Long before the recession and the resurgence of frugality, DIY was widely practiced. In days long past there was little choice. In the early 20th century you could not run down to the local grocer to pick up a rotisserie chicken. For those fortunate enough to have plumbing or electricity in those early days, plumbers and electricians were not readily available. Professionally crafted fixtures and furniture was truly a luxury, more than likely if you needed a table or a chair bench you made it yourself or went without.
People and communities had to be self sufficient, they had no choice.
Today, you can find dozens of people walking through the local hardware store picking up odds and ends to perform their own maintenance or repairs. More often than not, these conventional DIY activities are no more than swapping parts and pieces. Anyone with basic tools can install a new faucet or replace a receptacle, but how many are really capable of creating something new, from scratch?
If you have spend anytime floating through the personal finance blogoshere you may know at least a few that are capable of crafting beautiful and functional creations.
Did you have bunk beds when you were a kid? Not me. My father made what we called box beds because that is what they were, giant plywood boxes with a mattress on top. How cool would these be. Hang a sheet over the side and you have an instant fort. Climb on top and you are in the crows nest of a pirate ship or at the helm of the Enterprise.
Check the price of bunk beds and you will find they run upwards of $700 and more. Yet for a few hundred dollars and several hours of sweat you can give your kids a childhood of memories.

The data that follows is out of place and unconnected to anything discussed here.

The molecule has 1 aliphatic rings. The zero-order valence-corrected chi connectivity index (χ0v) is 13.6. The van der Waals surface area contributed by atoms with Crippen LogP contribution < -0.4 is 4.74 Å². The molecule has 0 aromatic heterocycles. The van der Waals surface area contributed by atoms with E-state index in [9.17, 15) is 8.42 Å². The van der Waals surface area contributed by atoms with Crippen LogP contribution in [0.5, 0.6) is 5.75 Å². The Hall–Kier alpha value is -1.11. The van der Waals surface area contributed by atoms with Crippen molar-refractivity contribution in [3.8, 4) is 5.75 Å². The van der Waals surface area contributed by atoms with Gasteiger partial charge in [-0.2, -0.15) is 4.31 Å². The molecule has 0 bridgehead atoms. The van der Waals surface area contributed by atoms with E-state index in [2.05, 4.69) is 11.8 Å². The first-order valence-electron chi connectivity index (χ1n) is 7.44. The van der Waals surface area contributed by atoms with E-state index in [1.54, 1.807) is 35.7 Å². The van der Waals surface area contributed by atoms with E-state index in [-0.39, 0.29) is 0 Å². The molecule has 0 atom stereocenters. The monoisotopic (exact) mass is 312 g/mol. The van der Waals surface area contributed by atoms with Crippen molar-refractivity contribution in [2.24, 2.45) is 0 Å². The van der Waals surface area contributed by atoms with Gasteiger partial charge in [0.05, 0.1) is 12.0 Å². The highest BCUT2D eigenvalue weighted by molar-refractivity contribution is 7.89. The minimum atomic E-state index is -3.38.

Who wouldn’t love to have the stately gas fireplace in their home?
By building this fireplace himself, Joe estimates he saved over $1000. A project like this requires just a few more than basic tools but it is well within reach of the average homeowner.
No doubt on these cold winter days this fireplace provides plenty of warmth for Joe and his lovely bride to snuggle up and spend a relaxing day with a glass of wine.
You can almost see the smile on a child’s face as they rock their days away dreaming of being a cowboy, playing polo or performing in a circus.
This kind of project is something that a child will be able to hand down to their kids and their kids again. Truly an heirloom.
You can find a basic wood rocking horse for a couple hundred dollars. For the truly exotic hand carved carousel rocking horse you could easily spend thousands. But how much is a rocking horse made by your father worth? Like the old Visa commercials… Priceless!
DIY Can Be Expensive
There is no doubt, custom crafting one of a kind pieces of furniture and accessories can be expensive. They may also require an inordinate amount of time to complete.
For something like Fiscal Geeks bunk beds in may only require some basic hand tools or a few inexpensive power tools. Even Joe Taxpayers rocking horse conceivably could be created with only a few more tools.
For most home hobbyists the range of tools quickly expands and the costs of some can skyrocket. Admittedly, I have accumulated over $10,000 in equipment over a 20 year span of time. Is it possible for this kind of “investment” to be worthwhile?
The ROI Can Be Huge
There are several advantages that the extreme home hobbyist has.
Experience – This is the greatest advantage. Experience building, finishing and repairing is easily transferable to a wide range of opportunities. Skills gained running gas lines for fireplaces can be used renovating kitchens. Knowledge of materials, their strengths and weaknesses, will be applied to a wide variety of personal and educational projects. Understanding of tools and their application promote efficiency on future jobs.